(By Bruce Krasting) Holy smokes! The EU technocrats have finally pulled out the big guns! The agreement last night was to take the incredibly bold step of avoiding subordination in the Spanish bond market. The money needed for the busted Spanish banks will now be made available directly from Brussels with few strings attached. Wow! What a breakthrough!
Global markets have taken a quick look at what has been offered up by the deep thinkers in Euroland and said, "WE LOVE IT!"Me?
I think it's a spit in the bucket. The half-life of this bailout will be measured in weeks.
We have seen this play out time and again the past four years. The capital markets are forcing policy decisions. "Wise" people like Paul Krugman have said for years that "Bond Vigilantes" don't exist. There is no doubt about that any longer. They are alive, well and hungry. The vigilantes are also armed with highly sophisticated robots that can execute attacks on multiple fronts and across markets in milliseconds. The war going on in the bond markets is not over by a long shot.
My read of the EU summit is that Spanish banks are going to get a "soft" bailout. Existing common shareholders and subordinated bond holders will not get wiped out (as they should)
. The bankers must love this result. They get to keep their jobs for a few years longer, all the time praying for a miracle.
Where does this go? Directly to Italy.
Which Italian bank would love to have some of that cheap equity money that Brussels is doling out? All of them.
But here's the deal, France's banks are in desperate need of new equity too. They have been selling off assets left and right. That's no way to keep up employment in Socialist France. There are some very big balances sheets in Paris that need a new slug of 3% Perpetual Preferreds. If Italy's banks get the Sweet Deal, then the French banks will have their hands out too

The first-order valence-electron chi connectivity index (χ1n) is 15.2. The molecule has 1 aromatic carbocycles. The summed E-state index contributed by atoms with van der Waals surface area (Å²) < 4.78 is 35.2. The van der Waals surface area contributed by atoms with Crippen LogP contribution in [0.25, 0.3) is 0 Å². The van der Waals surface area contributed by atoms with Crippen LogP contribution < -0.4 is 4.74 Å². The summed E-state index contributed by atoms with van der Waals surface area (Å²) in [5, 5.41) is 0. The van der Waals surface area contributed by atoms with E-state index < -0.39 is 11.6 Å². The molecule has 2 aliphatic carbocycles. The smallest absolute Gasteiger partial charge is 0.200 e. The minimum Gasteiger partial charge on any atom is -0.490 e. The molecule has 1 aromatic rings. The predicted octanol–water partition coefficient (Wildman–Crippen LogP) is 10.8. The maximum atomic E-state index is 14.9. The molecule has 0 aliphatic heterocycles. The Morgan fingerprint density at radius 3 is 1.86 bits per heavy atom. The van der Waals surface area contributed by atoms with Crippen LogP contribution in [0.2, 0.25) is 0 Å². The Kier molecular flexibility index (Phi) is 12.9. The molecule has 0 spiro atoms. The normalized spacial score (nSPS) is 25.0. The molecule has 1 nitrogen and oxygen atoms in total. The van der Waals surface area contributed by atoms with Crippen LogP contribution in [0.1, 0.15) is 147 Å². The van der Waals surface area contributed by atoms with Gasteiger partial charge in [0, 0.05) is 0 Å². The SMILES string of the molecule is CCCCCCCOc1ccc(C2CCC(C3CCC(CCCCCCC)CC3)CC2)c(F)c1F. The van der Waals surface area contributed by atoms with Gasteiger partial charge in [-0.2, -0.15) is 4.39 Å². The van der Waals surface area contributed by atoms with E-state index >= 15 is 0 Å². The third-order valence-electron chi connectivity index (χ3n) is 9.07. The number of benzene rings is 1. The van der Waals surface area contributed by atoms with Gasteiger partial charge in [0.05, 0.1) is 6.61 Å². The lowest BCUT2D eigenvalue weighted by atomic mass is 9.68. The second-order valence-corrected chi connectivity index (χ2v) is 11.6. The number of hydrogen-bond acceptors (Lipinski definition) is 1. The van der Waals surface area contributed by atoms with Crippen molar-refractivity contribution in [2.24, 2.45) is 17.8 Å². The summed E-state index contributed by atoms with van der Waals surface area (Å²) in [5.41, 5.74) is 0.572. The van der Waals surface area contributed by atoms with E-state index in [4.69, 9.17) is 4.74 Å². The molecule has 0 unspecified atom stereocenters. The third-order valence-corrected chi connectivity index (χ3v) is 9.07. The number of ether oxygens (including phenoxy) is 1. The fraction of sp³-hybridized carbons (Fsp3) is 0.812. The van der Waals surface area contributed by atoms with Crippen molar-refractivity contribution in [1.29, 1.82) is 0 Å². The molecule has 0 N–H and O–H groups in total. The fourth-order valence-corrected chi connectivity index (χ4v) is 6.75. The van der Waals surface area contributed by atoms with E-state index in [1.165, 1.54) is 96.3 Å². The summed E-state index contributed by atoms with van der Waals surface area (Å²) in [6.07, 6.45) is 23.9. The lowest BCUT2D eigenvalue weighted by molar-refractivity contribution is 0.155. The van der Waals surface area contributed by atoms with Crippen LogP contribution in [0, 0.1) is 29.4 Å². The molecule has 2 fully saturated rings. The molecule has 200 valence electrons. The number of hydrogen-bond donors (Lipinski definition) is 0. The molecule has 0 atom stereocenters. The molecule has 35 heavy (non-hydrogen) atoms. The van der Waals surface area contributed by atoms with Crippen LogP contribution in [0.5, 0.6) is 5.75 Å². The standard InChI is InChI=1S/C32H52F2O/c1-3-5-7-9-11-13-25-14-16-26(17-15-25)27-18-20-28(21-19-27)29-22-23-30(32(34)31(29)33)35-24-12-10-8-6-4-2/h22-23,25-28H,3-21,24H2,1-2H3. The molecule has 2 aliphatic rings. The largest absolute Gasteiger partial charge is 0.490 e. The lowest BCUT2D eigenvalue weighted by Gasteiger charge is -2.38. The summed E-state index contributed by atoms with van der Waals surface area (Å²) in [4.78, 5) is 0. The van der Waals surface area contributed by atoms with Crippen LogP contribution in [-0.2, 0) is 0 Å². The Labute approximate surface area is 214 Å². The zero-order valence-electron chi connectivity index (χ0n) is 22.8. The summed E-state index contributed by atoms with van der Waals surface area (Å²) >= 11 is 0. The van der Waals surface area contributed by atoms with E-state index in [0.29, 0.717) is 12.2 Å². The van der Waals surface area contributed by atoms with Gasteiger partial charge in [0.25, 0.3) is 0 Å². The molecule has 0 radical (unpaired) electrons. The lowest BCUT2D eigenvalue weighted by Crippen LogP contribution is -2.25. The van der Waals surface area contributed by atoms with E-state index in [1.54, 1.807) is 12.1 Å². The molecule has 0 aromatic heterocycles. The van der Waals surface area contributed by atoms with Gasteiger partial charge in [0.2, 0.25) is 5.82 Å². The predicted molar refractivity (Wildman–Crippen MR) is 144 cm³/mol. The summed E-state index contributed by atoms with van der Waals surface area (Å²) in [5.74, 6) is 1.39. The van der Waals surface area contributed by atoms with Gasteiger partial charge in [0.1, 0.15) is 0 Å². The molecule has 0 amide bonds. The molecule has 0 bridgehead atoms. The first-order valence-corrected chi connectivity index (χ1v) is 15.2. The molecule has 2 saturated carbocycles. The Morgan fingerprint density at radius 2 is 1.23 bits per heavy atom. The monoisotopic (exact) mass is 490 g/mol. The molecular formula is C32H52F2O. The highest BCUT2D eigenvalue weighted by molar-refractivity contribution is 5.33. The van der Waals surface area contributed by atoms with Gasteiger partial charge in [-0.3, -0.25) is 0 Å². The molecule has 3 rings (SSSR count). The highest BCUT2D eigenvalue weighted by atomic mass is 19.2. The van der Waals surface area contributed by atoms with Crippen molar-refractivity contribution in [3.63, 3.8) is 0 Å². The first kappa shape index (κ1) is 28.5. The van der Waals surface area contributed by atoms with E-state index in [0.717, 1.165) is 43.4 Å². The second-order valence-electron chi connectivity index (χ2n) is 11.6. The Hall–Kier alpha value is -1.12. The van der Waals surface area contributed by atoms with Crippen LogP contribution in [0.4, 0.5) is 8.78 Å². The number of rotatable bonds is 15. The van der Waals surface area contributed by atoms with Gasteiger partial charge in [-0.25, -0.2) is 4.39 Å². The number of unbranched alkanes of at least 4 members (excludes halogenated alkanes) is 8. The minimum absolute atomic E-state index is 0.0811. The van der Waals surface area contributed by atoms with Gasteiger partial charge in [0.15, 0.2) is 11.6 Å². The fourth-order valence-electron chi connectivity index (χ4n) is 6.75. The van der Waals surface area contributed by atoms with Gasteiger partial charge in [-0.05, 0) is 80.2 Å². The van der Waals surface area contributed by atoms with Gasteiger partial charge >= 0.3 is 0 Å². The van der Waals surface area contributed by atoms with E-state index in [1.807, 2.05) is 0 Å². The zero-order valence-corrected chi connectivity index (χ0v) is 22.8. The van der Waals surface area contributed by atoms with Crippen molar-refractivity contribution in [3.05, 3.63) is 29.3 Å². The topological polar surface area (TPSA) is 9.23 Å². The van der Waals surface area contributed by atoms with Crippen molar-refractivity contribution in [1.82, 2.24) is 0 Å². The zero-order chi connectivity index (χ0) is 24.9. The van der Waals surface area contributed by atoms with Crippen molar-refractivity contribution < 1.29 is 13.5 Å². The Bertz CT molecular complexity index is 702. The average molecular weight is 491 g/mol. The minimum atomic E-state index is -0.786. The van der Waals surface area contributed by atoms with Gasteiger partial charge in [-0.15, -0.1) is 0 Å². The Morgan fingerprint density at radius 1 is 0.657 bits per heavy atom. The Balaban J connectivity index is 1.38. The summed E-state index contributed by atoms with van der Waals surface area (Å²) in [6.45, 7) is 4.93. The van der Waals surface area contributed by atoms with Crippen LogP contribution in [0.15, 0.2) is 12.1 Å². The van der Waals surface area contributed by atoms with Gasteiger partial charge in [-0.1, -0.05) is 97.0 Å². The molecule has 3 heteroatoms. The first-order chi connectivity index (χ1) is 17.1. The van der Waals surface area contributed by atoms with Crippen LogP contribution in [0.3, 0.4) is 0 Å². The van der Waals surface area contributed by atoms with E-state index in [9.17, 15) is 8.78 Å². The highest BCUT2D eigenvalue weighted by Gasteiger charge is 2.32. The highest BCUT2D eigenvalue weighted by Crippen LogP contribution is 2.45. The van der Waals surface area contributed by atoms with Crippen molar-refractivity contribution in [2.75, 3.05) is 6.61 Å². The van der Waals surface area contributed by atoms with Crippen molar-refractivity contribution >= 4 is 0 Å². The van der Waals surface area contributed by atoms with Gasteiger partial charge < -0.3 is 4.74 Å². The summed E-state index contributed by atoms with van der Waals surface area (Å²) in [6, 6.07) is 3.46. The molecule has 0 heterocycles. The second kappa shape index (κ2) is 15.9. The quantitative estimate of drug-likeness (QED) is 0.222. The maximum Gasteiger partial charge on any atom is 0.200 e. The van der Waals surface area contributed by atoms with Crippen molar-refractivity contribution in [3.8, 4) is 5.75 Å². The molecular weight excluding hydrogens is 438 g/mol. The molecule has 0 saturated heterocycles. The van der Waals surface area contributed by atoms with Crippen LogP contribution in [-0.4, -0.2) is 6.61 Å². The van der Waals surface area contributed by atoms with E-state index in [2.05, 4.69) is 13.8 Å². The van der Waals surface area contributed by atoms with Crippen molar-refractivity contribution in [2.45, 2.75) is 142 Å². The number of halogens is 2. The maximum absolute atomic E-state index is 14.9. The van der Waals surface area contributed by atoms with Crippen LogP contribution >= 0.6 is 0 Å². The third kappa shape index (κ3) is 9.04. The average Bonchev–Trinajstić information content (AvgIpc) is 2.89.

If we're talking about re-caps of banks in Italy and France, we might just as well include a few dodgy banks in Brussels. A couple of German banks are also thin on equity; add a few of them to the list.
Ah… I'm sorry to rain on the parade, but the number from all that bailing starts with Euro 1 Trillion, and could easily push to E2 Large.
Where is this big sum of money coming from? A three-letter entity that doesn't really exist yet? One whose charter requires votes from EU countries? The "thing" that is going to do the trillions of bank bailing actually doesn't have a penny to its name.
And can I ask someone about the timing of all of these things getting sorted out? Look at the calendar. Europe is on holiday. See you in September before any of this is inked and money is flowing. The vigilantes are not on Vaca.
Say I'm right. Assume that after a few weeks things turn south again. Then what?
- More LTRO
. No – there is no more collateral. All of the swill loans have already been hocked.
- Cut ECB % rate.
Doesn't matter. It would not change conditions in Italian or Spanish funding markets one bit.
- A spending plan of <1% of GDP.
That won't put a dent in the recession that is building.
- Brussels buys more sovereign bonds
to avoid a catastrophe of Italian 10-year exceeding 7% (capitulation). Sorry. There a "wise men" in Germany who will simply not allow this to happen in the scale that is required.
- The ECB goes Defcon 1 and launches a E2T QE program
. No – same answer as above.- Merkel does a 180 and embraces Euro bonds.
Not a chance in hell.
-The US or China are going to start buying EU bonds?
Lunacy – not happening.-The IMF will come to the rescue?
No way – the IMF does not have the resources to solve anyone's problems.
There are more bullshit things that could be added to this list, but they either will not work, or are politically unacceptable and won't happen.
If the steps taken On Friday fail to stem the crisis beyond a few weeks, what's else is on the table for consideration? The answer is that whatever may be coming must meet the following criteria:
-Additional measure must be able to be implemented in very short period of time (A Sunday night announcement).
-It must have a global component. Europe does not have the resources to address the problems it faces alone.